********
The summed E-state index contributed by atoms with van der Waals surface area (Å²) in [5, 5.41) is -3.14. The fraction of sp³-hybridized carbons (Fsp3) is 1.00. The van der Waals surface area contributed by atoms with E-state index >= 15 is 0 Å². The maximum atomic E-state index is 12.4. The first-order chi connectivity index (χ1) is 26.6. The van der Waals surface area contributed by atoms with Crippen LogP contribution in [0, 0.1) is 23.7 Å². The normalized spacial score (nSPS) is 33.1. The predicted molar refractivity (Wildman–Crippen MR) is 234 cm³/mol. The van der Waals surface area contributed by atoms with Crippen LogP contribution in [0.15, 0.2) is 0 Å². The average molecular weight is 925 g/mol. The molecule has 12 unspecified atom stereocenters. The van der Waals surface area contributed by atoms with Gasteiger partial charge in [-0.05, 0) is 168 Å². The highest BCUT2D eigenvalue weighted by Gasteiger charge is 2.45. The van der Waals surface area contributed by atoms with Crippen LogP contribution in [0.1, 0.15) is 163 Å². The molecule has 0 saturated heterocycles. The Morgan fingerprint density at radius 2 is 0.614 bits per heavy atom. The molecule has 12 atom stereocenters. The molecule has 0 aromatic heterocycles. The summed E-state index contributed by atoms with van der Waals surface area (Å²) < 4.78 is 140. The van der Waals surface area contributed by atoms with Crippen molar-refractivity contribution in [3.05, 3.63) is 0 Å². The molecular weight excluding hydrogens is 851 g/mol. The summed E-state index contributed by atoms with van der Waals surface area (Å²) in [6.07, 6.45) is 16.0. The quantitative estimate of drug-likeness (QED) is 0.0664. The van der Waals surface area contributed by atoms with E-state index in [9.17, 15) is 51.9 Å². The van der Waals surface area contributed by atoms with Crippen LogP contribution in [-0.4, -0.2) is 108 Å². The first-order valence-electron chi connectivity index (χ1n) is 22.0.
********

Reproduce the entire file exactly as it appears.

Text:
The summed E-state index contributed by atoms with van der Waals surface area (Å²) in [5, 5.41) is -3.14. The fraction of sp³-hybridized carbons (Fsp3) is 1.00. The van der Waals surface area contributed by atoms with E-state index >= 15 is 0 Å². The maximum atomic E-state index is 12.4. The first-order chi connectivity index (χ1) is 26.6. The van der Waals surface area contributed by atoms with Crippen LogP contribution in [0, 0.1) is 23.7 Å². The normalized spacial score (nSPS) is 33.1. The predicted molar refractivity (Wildman–Crippen MR) is 234 cm³/mol. The van der Waals surface area contributed by atoms with Crippen LogP contribution in [0.15, 0.2) is 0 Å². The average molecular weight is 925 g/mol. The molecule has 12 unspecified atom stereocenters. The van der Waals surface area contributed by atoms with Gasteiger partial charge in [-0.05, 0) is 168 Å². The highest BCUT2D eigenvalue weighted by Gasteiger charge is 2.45. The van der Waals surface area contributed by atoms with Crippen LogP contribution in [0.1, 0.15) is 163 Å². The molecule has 0 saturated heterocycles. The Morgan fingerprint density at radius 2 is 0.614 bits per heavy atom. The molecule has 12 atom stereocenters. The molecule has 0 aromatic heterocycles. The summed E-state index contributed by atoms with van der Waals surface area (Å²) < 4.78 is 140. The van der Waals surface area contributed by atoms with Crippen molar-refractivity contribution in [3.05, 3.63) is 0 Å². The molecular weight excluding hydrogens is 851 g/mol. The summed E-state index contributed by atoms with van der Waals surface area (Å²) in [6.07, 6.45) is 16.0. The quantitative estimate of drug-likeness (QED) is 0.0664. The van der Waals surface area contributed by atoms with E-state index in [9.17, 15) is 51.9 Å². The van der Waals surface area contributed by atoms with Crippen LogP contribution in [-0.4, -0.2) is 108 Å². The first-order valence-electron chi connectivity index (χ1n) is 22.0.